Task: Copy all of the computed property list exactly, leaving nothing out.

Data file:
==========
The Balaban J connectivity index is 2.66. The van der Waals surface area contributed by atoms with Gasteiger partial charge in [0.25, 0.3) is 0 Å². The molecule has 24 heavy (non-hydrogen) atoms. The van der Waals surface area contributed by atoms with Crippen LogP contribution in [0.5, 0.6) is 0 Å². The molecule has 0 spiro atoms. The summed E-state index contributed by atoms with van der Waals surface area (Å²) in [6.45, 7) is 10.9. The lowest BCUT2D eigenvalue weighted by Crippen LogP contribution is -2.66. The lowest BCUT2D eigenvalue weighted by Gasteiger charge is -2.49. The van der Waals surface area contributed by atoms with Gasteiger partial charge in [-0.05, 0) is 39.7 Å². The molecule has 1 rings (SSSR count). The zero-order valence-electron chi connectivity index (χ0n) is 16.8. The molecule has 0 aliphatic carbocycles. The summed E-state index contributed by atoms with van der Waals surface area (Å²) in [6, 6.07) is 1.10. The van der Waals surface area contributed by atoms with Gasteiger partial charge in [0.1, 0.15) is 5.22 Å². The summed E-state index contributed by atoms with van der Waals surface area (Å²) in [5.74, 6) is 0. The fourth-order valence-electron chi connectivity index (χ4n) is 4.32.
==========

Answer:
The Balaban J connectivity index is 2.66. The van der Waals surface area contributed by atoms with Gasteiger partial charge in [0.25, 0.3) is 0 Å². The molecule has 24 heavy (non-hydrogen) atoms. The van der Waals surface area contributed by atoms with Crippen LogP contribution in [0.5, 0.6) is 0 Å². The molecule has 0 spiro atoms. The summed E-state index contributed by atoms with van der Waals surface area (Å²) in [6.45, 7) is 10.9. The lowest BCUT2D eigenvalue weighted by Crippen LogP contribution is -2.66. The lowest BCUT2D eigenvalue weighted by Gasteiger charge is -2.49. The van der Waals surface area contributed by atoms with Gasteiger partial charge in [-0.05, 0) is 39.7 Å². The molecule has 1 rings (SSSR count). The zero-order valence-electron chi connectivity index (χ0n) is 16.8. The molecule has 0 aliphatic carbocycles. The summed E-state index contributed by atoms with van der Waals surface area (Å²) in [6, 6.07) is 1.10. The van der Waals surface area contributed by atoms with Gasteiger partial charge in [0.1, 0.15) is 5.22 Å². The summed E-state index contributed by atoms with van der Waals surface area (Å²) in [5.74, 6) is 0. The fourth-order valence-electron chi connectivity index (χ4n) is 4.32.